• Comey is also beginning a new lecture series at Howard University, starting in September.
Sean Spicer

Resigned as press secretary on July 21 after Anthony Scaramucci was hired as director of communications.

  • Spicer, who will remain at the WH until the end of August, recently signed with high-powered attorney Bob Barnett, who represents several top politicians and TV personalities, per Page Six, after meeting with "all the major TV and news networks, including NBC, CBS and Fox News."
  • Note: Departing WH press secretaries have historically been coveted by major TV networks, with Josh Earnest, Barack Obama's last press secretary, working as a political analyst at NBC News and MSNBC.
  • Spicer was also reportedly asked to be a contestant on "Dancing with the Stars" but turned down the offer, according to Fox News.
Reince Priebus

Ousted from his role as WH chief of staff on July 28 after Scaramucci accused him of leaking information to the press.

  • Priebus has largely kept quiet about what he plans to do following his stint at the WH, but he did tell CNN's Wolf Blitzer that he plans to, "take a little vacation, spend some time with my wife and kids and enjoy the future and continue to be supportive."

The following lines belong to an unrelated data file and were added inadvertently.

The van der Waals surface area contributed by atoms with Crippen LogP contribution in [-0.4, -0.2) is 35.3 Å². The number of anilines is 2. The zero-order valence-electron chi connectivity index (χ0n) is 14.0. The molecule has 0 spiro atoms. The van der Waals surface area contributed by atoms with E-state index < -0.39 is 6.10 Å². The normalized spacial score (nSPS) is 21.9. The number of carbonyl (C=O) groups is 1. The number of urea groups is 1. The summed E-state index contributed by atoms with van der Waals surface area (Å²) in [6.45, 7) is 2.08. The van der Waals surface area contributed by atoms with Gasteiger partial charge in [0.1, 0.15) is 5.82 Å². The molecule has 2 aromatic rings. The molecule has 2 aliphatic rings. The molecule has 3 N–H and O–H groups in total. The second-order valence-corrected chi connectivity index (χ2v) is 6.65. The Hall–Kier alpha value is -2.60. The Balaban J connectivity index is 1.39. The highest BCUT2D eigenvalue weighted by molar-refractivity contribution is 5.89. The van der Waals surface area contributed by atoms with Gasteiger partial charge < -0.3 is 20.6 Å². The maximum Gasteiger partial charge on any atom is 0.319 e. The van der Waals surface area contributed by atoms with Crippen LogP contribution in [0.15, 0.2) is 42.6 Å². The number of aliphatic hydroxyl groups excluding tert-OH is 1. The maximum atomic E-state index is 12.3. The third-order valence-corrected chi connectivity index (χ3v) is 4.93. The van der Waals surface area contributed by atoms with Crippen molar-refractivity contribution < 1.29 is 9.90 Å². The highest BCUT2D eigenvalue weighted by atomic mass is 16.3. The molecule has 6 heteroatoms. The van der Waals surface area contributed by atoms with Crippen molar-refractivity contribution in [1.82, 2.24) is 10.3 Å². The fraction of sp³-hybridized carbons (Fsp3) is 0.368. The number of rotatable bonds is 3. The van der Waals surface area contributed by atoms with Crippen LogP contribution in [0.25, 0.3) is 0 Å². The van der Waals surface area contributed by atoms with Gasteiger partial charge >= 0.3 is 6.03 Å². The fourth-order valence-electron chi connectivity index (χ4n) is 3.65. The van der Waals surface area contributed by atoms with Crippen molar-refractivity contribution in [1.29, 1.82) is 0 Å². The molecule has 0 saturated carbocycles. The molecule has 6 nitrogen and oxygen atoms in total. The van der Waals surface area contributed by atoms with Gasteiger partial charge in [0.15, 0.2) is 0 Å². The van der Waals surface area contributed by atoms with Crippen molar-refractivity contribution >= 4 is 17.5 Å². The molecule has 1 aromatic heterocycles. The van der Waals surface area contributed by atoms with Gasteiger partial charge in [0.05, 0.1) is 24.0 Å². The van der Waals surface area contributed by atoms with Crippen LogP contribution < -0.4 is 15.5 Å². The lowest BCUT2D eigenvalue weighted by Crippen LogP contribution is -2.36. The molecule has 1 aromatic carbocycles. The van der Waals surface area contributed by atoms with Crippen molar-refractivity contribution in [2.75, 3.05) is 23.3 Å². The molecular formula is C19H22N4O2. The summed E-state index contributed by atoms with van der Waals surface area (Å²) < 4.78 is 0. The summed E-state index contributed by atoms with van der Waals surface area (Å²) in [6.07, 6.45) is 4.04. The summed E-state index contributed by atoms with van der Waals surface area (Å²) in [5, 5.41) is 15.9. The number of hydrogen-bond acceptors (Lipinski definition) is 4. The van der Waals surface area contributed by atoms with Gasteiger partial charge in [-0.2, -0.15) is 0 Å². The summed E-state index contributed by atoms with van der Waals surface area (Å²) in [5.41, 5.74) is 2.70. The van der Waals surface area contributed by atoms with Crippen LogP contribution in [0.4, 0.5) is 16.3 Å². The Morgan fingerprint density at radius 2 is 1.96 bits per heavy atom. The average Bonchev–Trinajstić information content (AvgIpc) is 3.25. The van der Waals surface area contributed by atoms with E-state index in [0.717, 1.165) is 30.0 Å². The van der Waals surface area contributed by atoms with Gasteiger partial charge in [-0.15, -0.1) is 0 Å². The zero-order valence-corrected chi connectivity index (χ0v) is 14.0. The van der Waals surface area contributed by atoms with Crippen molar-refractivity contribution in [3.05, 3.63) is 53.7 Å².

Anthony Scaramucci

Was asked to step down as WH communications director by newly-appointed chief of staff John Kelly on July 31 (after just 10 days) following his vulgar interview with the New Yorker.

  • Less than a month after being ousted from his short-lived role as WH comms director, Scaramucci signed with veteran Hollywood publicist Howard Bragman. Bragman, who's represented famous people such as Monica Lewisnky and Barry Manilow, is known for his expertise in handling crisis communications for celebrities.
  • He's stayed in the spotlight, doing TV interviews, receiving a standing ovation at a Long Island restaurant and tweeting self-effacing jokes about his White House tenure.
Steve Bannon

Resigned August 7, but his last day at the WH was August 18. A senior WH official told Axios that he was "made aware he was going to be asked to leave... he was given the opportunity to do it on his own terms."

  • The same day that news of Bannon's WH exit surfaced, Bannon returned to Breitbart News as Executive Chairman.